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The Long Walk: The True Story of a Trek to Freedom

The Long Walk: The True Story of a Trek to Freedom - Slavomir Rawicz Perhaps I’ve been missing references to this book and gulags for years, but now I see them everywhere. The night after I finished this book, I laughed uproariously to find this book (and its movie) being referenced in the new Muppets movie. I think I was the only person in the theater who got the joke when the actress that played Christina in the movie started doing ballet against scene cuts of Muppets treacherously traversing snowy mountains and hot deserts to get to Kermit the Frog in his Siberian gulag. Or maybe I’m the last person to have seen the movie and read the book and the pop culture aspect of it is old news.

I remember my International Relations professor referencing [a:Aleksandr Solzhenitsyn|10420|Aleksandr Solzhenitsyn|https://d202m5krfqbpi5.cloudfront.net/authors/1204127475p2/10420.jpg] and his writings about the Russian gulags (Russian forced labor prison camps), but it was only a vague reference without much background. Somehow I missed that Stalin began placing people in gulags in 1930 and had already imprisoned 1.5 million inmates in gulags by the beginning of World War II with numbers rising as high as 2.5 million inmates in the 1950s. The majority of these camps were located in Siberia. And it’s the journey to and the escape from one of these Siberian gulags to India (by way of the Gobi Desert, Tibet, and the Himalayas) that is the subject of this book.

The history of this book is a convoluted one. The tale within the book occurs from 1941-1942 and was originally ghost written for the author in 1955. A few years ago, it came out that it was impossible for this to have been the true story of the author since he was released from the gulag in 1942 to a refugee camp in Iran rather than escaping to India in 1941. Another man, Witold Gliński, then claimed that the story was true, but that it had happened to him instead.

Regardless of what is true and what is not, it’s a fascinating story of survival and perseverance. The movie and book became instant favorites of mine. I think that, more than anything, I was amazed that the U.S. allied with Russia in World War II when Stalin was very much still reigning terror down upon those whom he saw as a threat to his rule and spread of communism. It was a selfish alliance in some ways, but a wise alliance in others. But what was happening in Russia during World War II (and afterward) isn’t depicted in movies and literature nearly as much as the horrors of Hitler. In toll of lives, Stalin was directly or indirectly responsible for far more than Hitler. Still, I suppose it could have been worse.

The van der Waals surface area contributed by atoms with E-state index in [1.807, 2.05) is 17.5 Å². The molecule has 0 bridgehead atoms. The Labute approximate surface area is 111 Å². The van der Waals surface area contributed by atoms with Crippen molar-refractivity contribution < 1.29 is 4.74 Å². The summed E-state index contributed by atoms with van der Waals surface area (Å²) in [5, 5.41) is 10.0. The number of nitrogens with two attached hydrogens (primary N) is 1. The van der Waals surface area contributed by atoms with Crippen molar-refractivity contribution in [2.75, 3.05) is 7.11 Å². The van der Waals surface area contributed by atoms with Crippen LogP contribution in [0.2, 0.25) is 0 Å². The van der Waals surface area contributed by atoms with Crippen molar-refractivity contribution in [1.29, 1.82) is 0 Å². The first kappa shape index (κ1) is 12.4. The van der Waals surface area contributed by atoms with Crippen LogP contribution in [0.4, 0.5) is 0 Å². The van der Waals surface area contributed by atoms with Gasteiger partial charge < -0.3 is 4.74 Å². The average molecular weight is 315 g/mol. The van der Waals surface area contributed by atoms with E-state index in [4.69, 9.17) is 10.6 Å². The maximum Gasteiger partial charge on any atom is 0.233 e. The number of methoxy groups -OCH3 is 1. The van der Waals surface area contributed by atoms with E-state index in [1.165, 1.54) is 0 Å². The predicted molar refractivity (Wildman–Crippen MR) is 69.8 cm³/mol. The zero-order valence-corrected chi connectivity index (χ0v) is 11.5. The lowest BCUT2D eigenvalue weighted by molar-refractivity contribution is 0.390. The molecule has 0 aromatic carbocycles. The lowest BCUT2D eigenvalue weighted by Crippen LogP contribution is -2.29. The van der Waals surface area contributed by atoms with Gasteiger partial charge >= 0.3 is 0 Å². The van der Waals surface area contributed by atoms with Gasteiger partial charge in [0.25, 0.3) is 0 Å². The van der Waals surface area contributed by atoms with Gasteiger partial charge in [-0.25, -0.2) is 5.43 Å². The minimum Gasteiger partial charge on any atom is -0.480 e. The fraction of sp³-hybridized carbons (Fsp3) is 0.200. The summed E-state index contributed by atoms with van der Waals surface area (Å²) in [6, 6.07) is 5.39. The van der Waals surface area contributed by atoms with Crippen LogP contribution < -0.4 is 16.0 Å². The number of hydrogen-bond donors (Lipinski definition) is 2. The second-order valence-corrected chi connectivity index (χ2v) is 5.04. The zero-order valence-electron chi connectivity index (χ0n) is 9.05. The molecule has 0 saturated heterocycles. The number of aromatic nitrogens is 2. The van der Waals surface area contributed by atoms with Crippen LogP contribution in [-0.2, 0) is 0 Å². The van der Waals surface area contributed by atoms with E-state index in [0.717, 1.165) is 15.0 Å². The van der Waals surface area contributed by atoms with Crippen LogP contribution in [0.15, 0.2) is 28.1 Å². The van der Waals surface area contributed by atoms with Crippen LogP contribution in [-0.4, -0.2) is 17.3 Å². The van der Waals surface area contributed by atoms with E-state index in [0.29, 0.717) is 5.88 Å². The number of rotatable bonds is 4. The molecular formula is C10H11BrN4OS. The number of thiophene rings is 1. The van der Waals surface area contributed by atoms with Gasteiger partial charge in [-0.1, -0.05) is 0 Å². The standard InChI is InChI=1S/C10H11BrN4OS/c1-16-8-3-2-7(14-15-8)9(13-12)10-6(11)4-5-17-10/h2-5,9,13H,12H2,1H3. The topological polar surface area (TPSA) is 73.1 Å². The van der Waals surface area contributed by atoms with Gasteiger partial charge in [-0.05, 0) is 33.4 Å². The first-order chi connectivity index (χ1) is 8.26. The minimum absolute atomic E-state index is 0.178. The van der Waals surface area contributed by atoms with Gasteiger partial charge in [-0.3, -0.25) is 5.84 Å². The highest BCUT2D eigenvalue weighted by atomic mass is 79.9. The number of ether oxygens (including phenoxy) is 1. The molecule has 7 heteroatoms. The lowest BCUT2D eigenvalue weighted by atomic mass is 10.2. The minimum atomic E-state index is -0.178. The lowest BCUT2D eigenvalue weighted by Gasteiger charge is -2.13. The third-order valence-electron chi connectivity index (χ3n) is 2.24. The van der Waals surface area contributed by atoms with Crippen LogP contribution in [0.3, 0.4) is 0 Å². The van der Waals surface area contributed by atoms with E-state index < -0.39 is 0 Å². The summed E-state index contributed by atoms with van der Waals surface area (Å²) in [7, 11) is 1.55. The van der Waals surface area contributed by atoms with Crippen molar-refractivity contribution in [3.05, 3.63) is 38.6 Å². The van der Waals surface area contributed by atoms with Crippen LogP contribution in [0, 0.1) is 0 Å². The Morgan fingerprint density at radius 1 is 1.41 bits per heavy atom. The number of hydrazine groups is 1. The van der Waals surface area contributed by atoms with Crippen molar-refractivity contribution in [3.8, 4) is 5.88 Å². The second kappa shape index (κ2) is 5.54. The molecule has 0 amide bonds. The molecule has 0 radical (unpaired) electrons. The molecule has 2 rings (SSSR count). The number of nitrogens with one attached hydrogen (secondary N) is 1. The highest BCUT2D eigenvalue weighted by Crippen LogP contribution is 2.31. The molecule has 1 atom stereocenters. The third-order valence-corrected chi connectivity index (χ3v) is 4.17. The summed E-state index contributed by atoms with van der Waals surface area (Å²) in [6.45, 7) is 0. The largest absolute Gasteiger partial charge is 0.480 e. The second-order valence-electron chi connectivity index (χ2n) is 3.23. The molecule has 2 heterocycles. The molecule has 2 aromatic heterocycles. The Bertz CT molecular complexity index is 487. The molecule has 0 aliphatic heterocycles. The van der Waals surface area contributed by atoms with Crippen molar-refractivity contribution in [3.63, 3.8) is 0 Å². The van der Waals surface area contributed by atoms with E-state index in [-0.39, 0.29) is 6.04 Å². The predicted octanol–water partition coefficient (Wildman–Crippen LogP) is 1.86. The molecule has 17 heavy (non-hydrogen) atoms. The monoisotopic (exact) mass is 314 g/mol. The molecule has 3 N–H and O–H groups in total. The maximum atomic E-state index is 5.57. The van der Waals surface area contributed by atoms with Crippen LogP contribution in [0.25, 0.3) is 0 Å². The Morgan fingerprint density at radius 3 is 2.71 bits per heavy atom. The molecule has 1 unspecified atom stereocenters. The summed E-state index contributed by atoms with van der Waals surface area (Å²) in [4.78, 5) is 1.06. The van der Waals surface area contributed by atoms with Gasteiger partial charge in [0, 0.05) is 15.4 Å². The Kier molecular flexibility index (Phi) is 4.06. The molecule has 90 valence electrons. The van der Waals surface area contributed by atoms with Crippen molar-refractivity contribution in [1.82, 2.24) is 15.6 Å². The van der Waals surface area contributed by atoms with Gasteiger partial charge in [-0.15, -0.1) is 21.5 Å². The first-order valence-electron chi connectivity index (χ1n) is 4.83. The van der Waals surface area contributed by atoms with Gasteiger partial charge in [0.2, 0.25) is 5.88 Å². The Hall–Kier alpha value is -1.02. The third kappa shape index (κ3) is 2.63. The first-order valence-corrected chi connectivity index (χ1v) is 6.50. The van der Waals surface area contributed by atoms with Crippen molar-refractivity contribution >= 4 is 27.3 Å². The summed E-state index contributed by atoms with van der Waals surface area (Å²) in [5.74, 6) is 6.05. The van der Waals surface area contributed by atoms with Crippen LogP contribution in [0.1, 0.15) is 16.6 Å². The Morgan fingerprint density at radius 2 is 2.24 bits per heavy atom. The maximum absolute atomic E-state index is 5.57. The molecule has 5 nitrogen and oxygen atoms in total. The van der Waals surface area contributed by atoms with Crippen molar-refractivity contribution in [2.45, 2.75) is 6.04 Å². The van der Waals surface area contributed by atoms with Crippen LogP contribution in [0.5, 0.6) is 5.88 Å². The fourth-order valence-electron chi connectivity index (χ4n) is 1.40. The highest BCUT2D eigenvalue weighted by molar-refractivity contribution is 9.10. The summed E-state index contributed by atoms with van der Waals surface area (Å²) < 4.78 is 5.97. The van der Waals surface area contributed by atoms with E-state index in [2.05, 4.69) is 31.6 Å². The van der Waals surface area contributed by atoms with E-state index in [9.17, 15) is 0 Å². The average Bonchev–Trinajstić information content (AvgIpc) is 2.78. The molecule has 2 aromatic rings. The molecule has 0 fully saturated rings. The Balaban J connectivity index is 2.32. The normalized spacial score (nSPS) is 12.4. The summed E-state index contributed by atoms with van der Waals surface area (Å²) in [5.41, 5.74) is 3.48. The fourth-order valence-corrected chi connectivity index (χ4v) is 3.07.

I watched the movie version of this book (“The Way Back”) first, and it left out the horrifying fact that a large part of the journey of Russia’s political prisoners to Siberia was done on foot. Prisoners were chained together poorly dressed for the cold weather and made to walk 1000 miles or more with only bread and water to sustain them. Many died along the way. One thing that struck me in the book was the author’s observation that a decade in age made a huge difference in how well a man was able to endure and survive the journey and the work expected up them upon arrival. I suppose that if you’ve already endured and survived a 1000-mile trek, you’re more apt to think that a 4000-mile escape route from Siberia to India might not be impossible.

Once the prisoners escaped into the wilderness, I found it odd that they never found a way of carrying water with them. They could have hollowed out a tree trunk, used the bladder of the deer they killed, rummaged in the garbage of villages they passed for some sort of vessel, etc. But they never had more than a mug between them for cooking or carrying water. At the point that they realized they were wandering into a desert, surely they would have realized their need for a way to carry water. It’s amazing how often they went forward on their journey with simply the hope that they’d eventually encounter food and water if they kept going. I suppose that you do what you have to do. I’m still amazed that more of them didn’t die in the desert with only the occasional mud puddle and snake to sustain them. And I’m amazed, too, that they managed to get to India without a map. I’m thinking about how difficult it would be for me to attempt a similarly lengthy journey from here to Alaska on foot with nothing but a general directional idea and no map. Christopher McCandless’ version of that journey was harsh enough in [b:Into the Wild|1845|Into the Wild|Jon Krakauer|https://d202m5krfqbpi5.cloudfront.net/books/1388176313s/1845.jpg|3284484]. Luckily, poor peasants are far more accepting of a ragamuffin group of travelers than your average city dweller. If you saw a band of half-starved dirty travelers walking down your street, you'd be more likely to lock your doors than kill a lamb to feed them.

Whether this story was completely, partially, or not at non-fiction, it still stands as a grand tale. I highly recommend it to those interested in history and tales of survival.